[Doc-SIG] Cross-reference proposal
Edward Welbourne <firstname.lastname@example.org>
Tue, 8 Feb 2000 16:00:19 +0000
>> Note that simple bare words are never interpreted as references.
> Why not? Of course this may go wrong, if you use very common words
> like 'a', 'is', 'so' ... as identifiers. But I don't believe, that
> this will happen too much.
umm ... I believe the reverse.
* A string-processing function with an argument which decides whether
to capitalise the string is almost certain to use the verb
capitalise (in its Natural Language sense) in the course of its
account of the argument which it will, naturally, call `capitalise'.
* Many I/O routines use buffers whose size the caller can
control via a parameter, usually called buffer; an account of whose
meaning will routinely involve refering (in the NL sense) to the
buffer whose size is controlled by the argument.
It is *in general* Good Practice to name parameters (especially those
which the caller is expected to give in name=value form) using plain
words which fit close to the NL words relating to the purpose of the
parameter. Any account of the purpose of the parameter is,
consequently, liable to use the NL sense of the word as well as using
the word to refer to the parameter. IMO, this forces us to have some
equivalent of the *emphasis* markup.
As to *what* should serve in this role: well, it's going to enclose
things which are to be read as lumps of python code in the doc string,
within which any identifiers are to be hyperlinked to the definition of
the object referenced by that identifier; so we can't go using any
character which can appear in an inline-in-the-doc code fragment
(e.g. regarding 'quoted text' as code fragment is unacceptable, because
my code fragment may wish to include a 'quoted string').
I don't think $, @ and ! are good candidates, but they could work;
however, how do folk feel about # as a marker ? Since we're in a
doc-string, it doesn't have any special meaning; nor do I think it
sensible to include an end-of-line-comment in an inline-in-the-doc code
fragment (as opposed to a code fragment displayed using a Code: block or
>>>). Thus #any.valid(python + ' code') is guaranteed(to, work)#.
Then we get:
file ! string -- the name of the file to be opened.
mode ! string -- the file access mode string ... If #mode#'s
first letter is #'r'#, #file# must exist.
buffer ! int or None [None] -- size of the I/O buffer to use. A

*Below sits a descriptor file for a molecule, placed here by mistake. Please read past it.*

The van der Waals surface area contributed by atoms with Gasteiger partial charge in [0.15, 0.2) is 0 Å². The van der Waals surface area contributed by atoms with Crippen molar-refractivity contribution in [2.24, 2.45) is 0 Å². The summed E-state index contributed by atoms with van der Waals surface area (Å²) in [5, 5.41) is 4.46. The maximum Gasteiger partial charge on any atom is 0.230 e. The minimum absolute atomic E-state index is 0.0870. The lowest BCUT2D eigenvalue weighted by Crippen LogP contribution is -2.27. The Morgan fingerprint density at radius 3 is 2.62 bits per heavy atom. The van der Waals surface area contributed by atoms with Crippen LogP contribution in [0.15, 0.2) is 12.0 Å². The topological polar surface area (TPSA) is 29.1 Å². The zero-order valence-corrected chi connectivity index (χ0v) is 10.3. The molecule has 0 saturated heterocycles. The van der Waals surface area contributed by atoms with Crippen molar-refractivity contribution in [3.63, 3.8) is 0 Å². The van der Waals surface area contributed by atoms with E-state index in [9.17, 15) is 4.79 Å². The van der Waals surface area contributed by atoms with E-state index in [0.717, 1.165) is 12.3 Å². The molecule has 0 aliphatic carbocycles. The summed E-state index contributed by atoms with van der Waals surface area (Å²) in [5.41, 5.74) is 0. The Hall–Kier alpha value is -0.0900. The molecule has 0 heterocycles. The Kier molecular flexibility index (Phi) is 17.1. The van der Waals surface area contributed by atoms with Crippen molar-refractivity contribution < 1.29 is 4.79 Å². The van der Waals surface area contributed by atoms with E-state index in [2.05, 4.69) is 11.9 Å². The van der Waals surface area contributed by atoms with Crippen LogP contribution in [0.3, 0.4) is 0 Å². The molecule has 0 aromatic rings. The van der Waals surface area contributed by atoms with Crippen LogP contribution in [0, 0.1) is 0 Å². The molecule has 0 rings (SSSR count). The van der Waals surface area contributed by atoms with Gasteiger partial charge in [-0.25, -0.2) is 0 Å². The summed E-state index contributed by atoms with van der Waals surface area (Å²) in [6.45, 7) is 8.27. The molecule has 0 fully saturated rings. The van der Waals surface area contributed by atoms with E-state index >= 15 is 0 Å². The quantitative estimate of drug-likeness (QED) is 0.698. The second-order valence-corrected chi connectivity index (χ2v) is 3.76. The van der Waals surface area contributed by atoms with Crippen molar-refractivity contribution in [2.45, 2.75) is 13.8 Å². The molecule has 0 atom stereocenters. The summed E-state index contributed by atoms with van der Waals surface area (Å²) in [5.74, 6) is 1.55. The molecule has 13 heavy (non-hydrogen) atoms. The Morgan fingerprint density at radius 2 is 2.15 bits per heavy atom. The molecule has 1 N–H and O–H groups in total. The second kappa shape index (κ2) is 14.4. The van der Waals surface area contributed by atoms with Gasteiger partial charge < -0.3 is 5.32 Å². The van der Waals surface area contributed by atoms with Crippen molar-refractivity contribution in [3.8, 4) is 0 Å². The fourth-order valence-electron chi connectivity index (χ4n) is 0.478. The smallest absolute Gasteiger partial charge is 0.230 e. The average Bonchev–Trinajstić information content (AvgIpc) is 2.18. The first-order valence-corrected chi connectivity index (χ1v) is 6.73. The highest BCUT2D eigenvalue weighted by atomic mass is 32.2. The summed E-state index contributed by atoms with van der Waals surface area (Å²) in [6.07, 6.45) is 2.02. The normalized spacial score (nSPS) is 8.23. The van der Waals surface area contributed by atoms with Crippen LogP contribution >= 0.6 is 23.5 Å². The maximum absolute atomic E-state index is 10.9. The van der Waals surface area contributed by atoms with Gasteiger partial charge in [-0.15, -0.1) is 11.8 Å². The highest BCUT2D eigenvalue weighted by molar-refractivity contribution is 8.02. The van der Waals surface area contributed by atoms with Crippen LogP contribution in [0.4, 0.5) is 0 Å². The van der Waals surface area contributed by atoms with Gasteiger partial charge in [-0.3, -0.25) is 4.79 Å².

size #< 0# indicates that no buffering should be done (raw I/O).
If #buffer# is given as #None#, a `sensible' buffer size will be
and only treat words in the description (after --) as special if
explicitly marked as such. Of course, since this is the Arguments:
block, treating the key (before !) as special comes naturally without
needing to mark it using #.
IOError -- raised if #file# does not exist, #mode# is
unrecognised or if #buffer#'s value is inappropriate for the
given #file# and #mode#.
This fits the `easy to type' requirement; how do folk feel about `easy
to read' ? Note that I, at least, find it has one bonus under `easy to
read'; I know when a word is used in its NL sense and when it is used to
refer to something in the python code; that makes it easier to
understand what I read.
As to creating cross-references: identifiers appearing inside #...# or
in the body of a Code: block can be sought using the namespace lookup
machinery python would use from within the body of the thing whose
doc-string we're parsing; where the lookup finds something with a
doc-string, it is natural to generate an href to that doc-string (or,
rather, what it will become when parsed). This should only need to
happen for things marked as code.
Does this fit the requirement for clear and simple rules ? Summary:
* Within text (not within Code: &c. blocks), # is used as delimiter
for (start and end of) in-text code fragments.
* Code:, Example: and >>> blocks and in-text code fragments are
parsed; identifiers within them are looked up as if by the
interpreter when executing the suite which the doc-string begins; if
these lookups yield something to which the generated docs can make
an HREF, they do so.
* in #open('peter', 'r')#, peter does not appear as an identifier (it
appears as a string) so no attempt is made to look peter up in any
* use of #code(fragments)# is viable within comments, either in real
python code (outside the doc-string) or in Code: &c. blocks.
Given the latter, it would make sense for the parse-and-href idiom to
ignore end-of-line comments in Code: &c. blocks, but to recognise code
fragments in such comments and subject these to parse-and-href.
> [Ka Ping's] rules sound a little bit complicated.
they are amenable to some simplification, though.
Actually, starting /* and ending */ would do fine ... the funny thing
is, in C, that */ would be the obvious way to *start* comments, since it
cannot appear in valid code. As ever, K&R didn't do the obvious.